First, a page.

The pandemic is putting America’s air pollution standards to the test as the COVID-19 death toll rises.
The U.S. government sets limits on hazardous air pollutants to try to protect public health, but it can be difficult to determine where to draw the line for what is considered “acceptable risk.” Power plants, factories and other pollution sources release hundreds of million pounds of hazardous pollutants into the air every year.
As the coronavirus spreads, the pattern of deaths suggests there are serious weaknesses in the current public safeguards.
Several studies have explored connections between air pollution and severe cases of the respiratory illnesses. The latest, published on Oct. 26, estimates that about 15% of people who died from COVID-19 worldwide had had long-term exposure to fine particulate air pollution.
My research as an environmental health scientist looks closer at individual hazardous air pollutants and shows how higher rates of COVID-19 deaths across the U.S. – particularly in the South – have been associated with higher levels of pollutants, particularly diesel exhaust and acetaldehyde, a compound widely used in industry.
Many of these chemicals are all around us
The delivery boxes piled up in my living room offer a snapshot of how pervasive hazardous air pollutants can be. Toxic gases like acetaldehyde are exhaled by the paper mill that manufactured the boxes in Louisiana, the diesel trucks that delivered them, and even the gas furnace that keeps me warm as I open them. The Environmental Protection Agency regulates acetaldehyde, in part because in 1986 Dutch scientists found that it damages the respiratory system of rodents.
Acetaldehyde is quite common. In addition to being used in industry, it’s found in decaying vegetation, alcohol and cigarette smoke.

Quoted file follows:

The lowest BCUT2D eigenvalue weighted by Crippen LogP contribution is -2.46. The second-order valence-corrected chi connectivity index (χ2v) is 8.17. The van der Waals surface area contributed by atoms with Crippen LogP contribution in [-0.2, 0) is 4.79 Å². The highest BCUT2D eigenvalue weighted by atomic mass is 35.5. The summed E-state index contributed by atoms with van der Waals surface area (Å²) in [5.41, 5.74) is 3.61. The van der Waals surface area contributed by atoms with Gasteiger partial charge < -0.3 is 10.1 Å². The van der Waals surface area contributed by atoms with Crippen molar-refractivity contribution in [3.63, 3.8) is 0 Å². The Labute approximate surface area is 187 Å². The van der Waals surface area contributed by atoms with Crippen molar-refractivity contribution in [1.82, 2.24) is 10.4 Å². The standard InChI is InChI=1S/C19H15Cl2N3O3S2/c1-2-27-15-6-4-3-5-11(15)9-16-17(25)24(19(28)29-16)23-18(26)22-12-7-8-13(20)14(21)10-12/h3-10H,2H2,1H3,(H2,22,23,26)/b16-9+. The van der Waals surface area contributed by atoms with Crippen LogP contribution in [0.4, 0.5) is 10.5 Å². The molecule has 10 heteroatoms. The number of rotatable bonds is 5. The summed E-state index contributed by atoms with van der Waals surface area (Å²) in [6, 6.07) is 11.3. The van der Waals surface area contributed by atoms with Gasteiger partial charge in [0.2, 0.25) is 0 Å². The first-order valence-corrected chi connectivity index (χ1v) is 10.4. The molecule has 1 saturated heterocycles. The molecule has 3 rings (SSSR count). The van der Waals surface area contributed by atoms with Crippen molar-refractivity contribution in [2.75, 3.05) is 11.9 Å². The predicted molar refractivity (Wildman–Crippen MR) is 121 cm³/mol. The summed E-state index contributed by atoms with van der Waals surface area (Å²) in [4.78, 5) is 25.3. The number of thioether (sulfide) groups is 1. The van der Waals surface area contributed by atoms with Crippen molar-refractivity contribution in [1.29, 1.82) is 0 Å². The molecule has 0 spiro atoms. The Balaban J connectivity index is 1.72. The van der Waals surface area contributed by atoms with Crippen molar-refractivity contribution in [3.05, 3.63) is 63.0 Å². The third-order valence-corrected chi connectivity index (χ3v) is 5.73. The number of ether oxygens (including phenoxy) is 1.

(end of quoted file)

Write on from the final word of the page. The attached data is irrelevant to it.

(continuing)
I generally don’t think about the toxic emissions resulting from my consumer behavior, but I can’t help but think about health risks now, and how to reduce them.
In the early days of the pandemic, I isolated myself. I dusted off my bicycle. I identified the contaminants in my water system and installed a reverse osmosis filter. To put it bluntly, I was afraid. Overweight men were not faring well against the virus, according to an early study, so I tried to modify my risk.
But what can I do about the air I breathe? I cannot stop the trucks from driving past my house, or the steel mill down the street from releasing emissions from its smokestack.
Studies reveal the health risks
Harvard University and Emory University have investigated the role of particulate matter, ozone and nitrogen oxides in COVID-19 deaths by comparing county death rates to pollution levels and other potential factors. Similar studies have been done in Italy, England and China.
All of these studies found an association between higher death rates from COVID-19 and long-term pollution exposure.
While the causal factors are still unclear, the association may be…
Read more:: Studies Link COVID-19 Deaths to Air Pollution